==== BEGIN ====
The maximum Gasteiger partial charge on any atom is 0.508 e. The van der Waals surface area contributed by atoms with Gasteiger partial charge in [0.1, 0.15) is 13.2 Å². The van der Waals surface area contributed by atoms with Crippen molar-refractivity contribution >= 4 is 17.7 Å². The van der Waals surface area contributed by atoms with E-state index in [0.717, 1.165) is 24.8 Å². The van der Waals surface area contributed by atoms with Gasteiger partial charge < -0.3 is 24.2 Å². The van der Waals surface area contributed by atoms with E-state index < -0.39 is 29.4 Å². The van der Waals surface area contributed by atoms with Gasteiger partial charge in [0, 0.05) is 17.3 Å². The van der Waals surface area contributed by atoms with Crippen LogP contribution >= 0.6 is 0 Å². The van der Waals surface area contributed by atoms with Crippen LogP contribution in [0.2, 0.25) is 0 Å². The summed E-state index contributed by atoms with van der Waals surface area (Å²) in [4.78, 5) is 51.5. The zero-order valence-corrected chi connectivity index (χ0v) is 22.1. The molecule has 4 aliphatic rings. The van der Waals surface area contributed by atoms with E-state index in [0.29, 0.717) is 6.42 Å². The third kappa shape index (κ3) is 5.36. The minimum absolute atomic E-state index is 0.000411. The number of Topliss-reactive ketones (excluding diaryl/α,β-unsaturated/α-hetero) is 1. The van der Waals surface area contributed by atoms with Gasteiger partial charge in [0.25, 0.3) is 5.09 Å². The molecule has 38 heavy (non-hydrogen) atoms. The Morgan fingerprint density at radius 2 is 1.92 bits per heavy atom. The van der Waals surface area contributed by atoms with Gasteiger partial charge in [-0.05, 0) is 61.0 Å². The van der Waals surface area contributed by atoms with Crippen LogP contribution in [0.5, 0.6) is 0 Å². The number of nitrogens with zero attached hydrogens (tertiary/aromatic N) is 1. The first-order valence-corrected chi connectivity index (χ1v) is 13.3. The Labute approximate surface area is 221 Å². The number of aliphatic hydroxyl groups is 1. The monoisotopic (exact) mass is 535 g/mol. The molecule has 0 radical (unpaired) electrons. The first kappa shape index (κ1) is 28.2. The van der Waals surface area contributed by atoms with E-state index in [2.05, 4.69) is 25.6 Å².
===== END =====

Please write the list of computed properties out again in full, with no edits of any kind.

The maximum Gasteiger partial charge on any atom is 0.508 e. The van der Waals surface area contributed by atoms with Gasteiger partial charge in [0.1, 0.15) is 13.2 Å². The van der Waals surface area contributed by atoms with Crippen molar-refractivity contribution >= 4 is 17.7 Å². The van der Waals surface area contributed by atoms with E-state index in [0.717, 1.165) is 24.8 Å². The van der Waals surface area contributed by atoms with Gasteiger partial charge < -0.3 is 24.2 Å². The van der Waals surface area contributed by atoms with E-state index < -0.39 is 29.4 Å². The van der Waals surface area contributed by atoms with Gasteiger partial charge in [0, 0.05) is 17.3 Å². The van der Waals surface area contributed by atoms with Crippen LogP contribution >= 0.6 is 0 Å². The van der Waals surface area contributed by atoms with Crippen LogP contribution in [0.2, 0.25) is 0 Å². The summed E-state index contributed by atoms with van der Waals surface area (Å²) in [4.78, 5) is 51.5. The zero-order valence-corrected chi connectivity index (χ0v) is 22.1. The molecule has 4 aliphatic rings. The van der Waals surface area contributed by atoms with E-state index in [0.29, 0.717) is 6.42 Å². The third kappa shape index (κ3) is 5.36. The minimum absolute atomic E-state index is 0.000411. The number of Topliss-reactive ketones (excluding diaryl/α,β-unsaturated/α-hetero) is 1. The van der Waals surface area contributed by atoms with Gasteiger partial charge in [0.25, 0.3) is 5.09 Å². The molecule has 38 heavy (non-hydrogen) atoms. The Morgan fingerprint density at radius 2 is 1.92 bits per heavy atom. The van der Waals surface area contributed by atoms with Gasteiger partial charge in [-0.05, 0) is 61.0 Å². The van der Waals surface area contributed by atoms with Crippen LogP contribution in [0.5, 0.6) is 0 Å². The number of nitrogens with zero attached hydrogens (tertiary/aromatic N) is 1. The first-order valence-corrected chi connectivity index (χ1v) is 13.3. The Labute approximate surface area is 221 Å². The number of aliphatic hydroxyl groups is 1. The monoisotopic (exact) mass is 535 g/mol. The molecule has 0 radical (unpaired) electrons. The first kappa shape index (κ1) is 28.2. The van der Waals surface area contributed by atoms with E-state index in [2.05, 4.69) is 25.6 Å².